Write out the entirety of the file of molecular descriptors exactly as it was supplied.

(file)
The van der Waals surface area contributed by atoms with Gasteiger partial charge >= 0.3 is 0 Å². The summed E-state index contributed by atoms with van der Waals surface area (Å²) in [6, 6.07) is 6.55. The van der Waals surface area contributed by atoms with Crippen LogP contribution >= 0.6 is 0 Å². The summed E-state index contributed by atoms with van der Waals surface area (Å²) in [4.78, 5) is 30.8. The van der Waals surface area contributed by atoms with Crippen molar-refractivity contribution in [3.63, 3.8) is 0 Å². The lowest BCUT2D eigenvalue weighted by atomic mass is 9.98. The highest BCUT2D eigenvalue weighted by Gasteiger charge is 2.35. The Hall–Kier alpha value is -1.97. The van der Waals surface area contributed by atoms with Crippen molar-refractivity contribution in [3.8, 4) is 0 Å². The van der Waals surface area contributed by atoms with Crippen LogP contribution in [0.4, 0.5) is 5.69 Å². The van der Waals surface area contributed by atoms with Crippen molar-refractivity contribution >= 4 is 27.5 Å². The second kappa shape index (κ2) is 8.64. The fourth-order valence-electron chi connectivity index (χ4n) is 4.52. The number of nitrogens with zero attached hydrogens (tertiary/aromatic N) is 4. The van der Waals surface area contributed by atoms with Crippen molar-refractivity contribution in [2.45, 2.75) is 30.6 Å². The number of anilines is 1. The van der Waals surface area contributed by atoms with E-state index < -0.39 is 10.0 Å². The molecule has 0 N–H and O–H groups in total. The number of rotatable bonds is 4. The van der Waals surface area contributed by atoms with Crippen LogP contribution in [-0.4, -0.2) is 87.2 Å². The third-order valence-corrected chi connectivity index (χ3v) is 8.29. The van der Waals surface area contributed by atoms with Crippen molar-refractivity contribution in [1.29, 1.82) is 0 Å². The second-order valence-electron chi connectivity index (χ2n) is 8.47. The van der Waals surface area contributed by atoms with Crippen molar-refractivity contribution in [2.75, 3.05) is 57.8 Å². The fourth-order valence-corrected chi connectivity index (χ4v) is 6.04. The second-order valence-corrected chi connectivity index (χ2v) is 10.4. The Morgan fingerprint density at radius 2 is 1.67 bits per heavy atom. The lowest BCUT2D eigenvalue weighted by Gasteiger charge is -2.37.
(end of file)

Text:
The van der Waals surface area contributed by atoms with Gasteiger partial charge >= 0.3 is 0 Å². The summed E-state index contributed by atoms with van der Waals surface area (Å²) in [6, 6.07) is 6.55. The van der Waals surface area contributed by atoms with Crippen LogP contribution >= 0.6 is 0 Å². The summed E-state index contributed by atoms with van der Waals surface area (Å²) in [4.78, 5) is 30.8. The van der Waals surface area contributed by atoms with Crippen molar-refractivity contribution in [3.63, 3.8) is 0 Å². The lowest BCUT2D eigenvalue weighted by atomic mass is 9.98. The highest BCUT2D eigenvalue weighted by Gasteiger charge is 2.35. The Hall–Kier alpha value is -1.97. The van der Waals surface area contributed by atoms with Crippen molar-refractivity contribution in [3.8, 4) is 0 Å². The van der Waals surface area contributed by atoms with Crippen LogP contribution in [0.4, 0.5) is 5.69 Å². The van der Waals surface area contributed by atoms with Crippen molar-refractivity contribution >= 4 is 27.5 Å². The second kappa shape index (κ2) is 8.64. The fourth-order valence-electron chi connectivity index (χ4n) is 4.52. The number of nitrogens with zero attached hydrogens (tertiary/aromatic N) is 4. The van der Waals surface area contributed by atoms with Crippen molar-refractivity contribution in [2.45, 2.75) is 30.6 Å². The number of anilines is 1. The van der Waals surface area contributed by atoms with E-state index < -0.39 is 10.0 Å². The molecule has 0 N–H and O–H groups in total. The number of rotatable bonds is 4. The van der Waals surface area contributed by atoms with Crippen LogP contribution in [-0.4, -0.2) is 87.2 Å². The third-order valence-corrected chi connectivity index (χ3v) is 8.29. The van der Waals surface area contributed by atoms with Crippen molar-refractivity contribution in [1.29, 1.82) is 0 Å². The second-order valence-electron chi connectivity index (χ2n) is 8.47. The van der Waals surface area contributed by atoms with Crippen molar-refractivity contribution in [2.75, 3.05) is 57.8 Å². The fourth-order valence-corrected chi connectivity index (χ4v) is 6.04. The second-order valence-corrected chi connectivity index (χ2v) is 10.4. The Morgan fingerprint density at radius 2 is 1.67 bits per heavy atom. The lowest BCUT2D eigenvalue weighted by Gasteiger charge is -2.37.